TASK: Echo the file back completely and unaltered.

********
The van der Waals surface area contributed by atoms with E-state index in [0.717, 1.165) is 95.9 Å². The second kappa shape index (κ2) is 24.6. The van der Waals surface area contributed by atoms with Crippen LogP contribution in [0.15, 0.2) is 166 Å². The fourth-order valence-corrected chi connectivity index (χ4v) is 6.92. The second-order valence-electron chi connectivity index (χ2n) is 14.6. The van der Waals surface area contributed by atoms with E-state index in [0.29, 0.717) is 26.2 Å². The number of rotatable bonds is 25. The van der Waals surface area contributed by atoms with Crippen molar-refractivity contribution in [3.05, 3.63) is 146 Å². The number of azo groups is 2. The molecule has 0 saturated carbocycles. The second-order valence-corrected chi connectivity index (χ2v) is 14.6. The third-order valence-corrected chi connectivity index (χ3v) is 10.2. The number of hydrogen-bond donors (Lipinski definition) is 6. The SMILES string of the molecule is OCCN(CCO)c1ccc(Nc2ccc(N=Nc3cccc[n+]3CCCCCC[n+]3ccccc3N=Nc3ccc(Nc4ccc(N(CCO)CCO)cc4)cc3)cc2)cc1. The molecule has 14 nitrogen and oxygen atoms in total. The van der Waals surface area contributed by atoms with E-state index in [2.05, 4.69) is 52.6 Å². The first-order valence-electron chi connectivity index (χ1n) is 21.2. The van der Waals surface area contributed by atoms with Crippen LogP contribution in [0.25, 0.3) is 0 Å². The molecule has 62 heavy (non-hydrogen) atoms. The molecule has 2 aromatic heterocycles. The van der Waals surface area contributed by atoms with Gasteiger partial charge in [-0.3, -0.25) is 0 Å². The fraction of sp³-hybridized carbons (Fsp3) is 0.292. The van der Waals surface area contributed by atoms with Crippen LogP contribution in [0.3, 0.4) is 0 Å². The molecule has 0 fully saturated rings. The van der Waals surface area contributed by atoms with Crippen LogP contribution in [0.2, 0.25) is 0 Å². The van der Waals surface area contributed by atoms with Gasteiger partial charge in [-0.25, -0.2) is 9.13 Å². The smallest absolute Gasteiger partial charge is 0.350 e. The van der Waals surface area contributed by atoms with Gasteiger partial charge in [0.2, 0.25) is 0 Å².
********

The van der Waals surface area contributed by atoms with E-state index in [0.717, 1.165) is 95.9 Å². The second kappa shape index (κ2) is 24.6. The van der Waals surface area contributed by atoms with Crippen LogP contribution in [0.15, 0.2) is 166 Å². The fourth-order valence-corrected chi connectivity index (χ4v) is 6.92. The second-order valence-electron chi connectivity index (χ2n) is 14.6. The van der Waals surface area contributed by atoms with E-state index in [0.29, 0.717) is 26.2 Å². The number of rotatable bonds is 25. The van der Waals surface area contributed by atoms with Crippen molar-refractivity contribution in [3.05, 3.63) is 146 Å². The number of azo groups is 2. The molecule has 0 saturated carbocycles. The second-order valence-corrected chi connectivity index (χ2v) is 14.6. The third-order valence-corrected chi connectivity index (χ3v) is 10.2. The number of hydrogen-bond donors (Lipinski definition) is 6. The SMILES string of the molecule is OCCN(CCO)c1ccc(Nc2ccc(N=Nc3cccc[n+]3CCCCCC[n+]3ccccc3N=Nc3ccc(Nc4ccc(N(CCO)CCO)cc4)cc3)cc2)cc1. The molecule has 14 nitrogen and oxygen atoms in total. The van der Waals surface area contributed by atoms with E-state index in [2.05, 4.69) is 52.6 Å². The first-order valence-electron chi connectivity index (χ1n) is 21.2. The van der Waals surface area contributed by atoms with Crippen LogP contribution in [0.25, 0.3) is 0 Å². The molecule has 62 heavy (non-hydrogen) atoms. The molecule has 2 aromatic heterocycles. The van der Waals surface area contributed by atoms with Gasteiger partial charge in [-0.3, -0.25) is 0 Å². The fraction of sp³-hybridized carbons (Fsp3) is 0.292. The van der Waals surface area contributed by atoms with Crippen LogP contribution in [0.3, 0.4) is 0 Å². The molecule has 0 fully saturated rings. The van der Waals surface area contributed by atoms with Crippen LogP contribution in [0.2, 0.25) is 0 Å². The van der Waals surface area contributed by atoms with Gasteiger partial charge in [-0.25, -0.2) is 9.13 Å². The smallest absolute Gasteiger partial charge is 0.350 e. The van der Waals surface area contributed by atoms with Gasteiger partial charge in [0.2, 0.25) is 0 Å².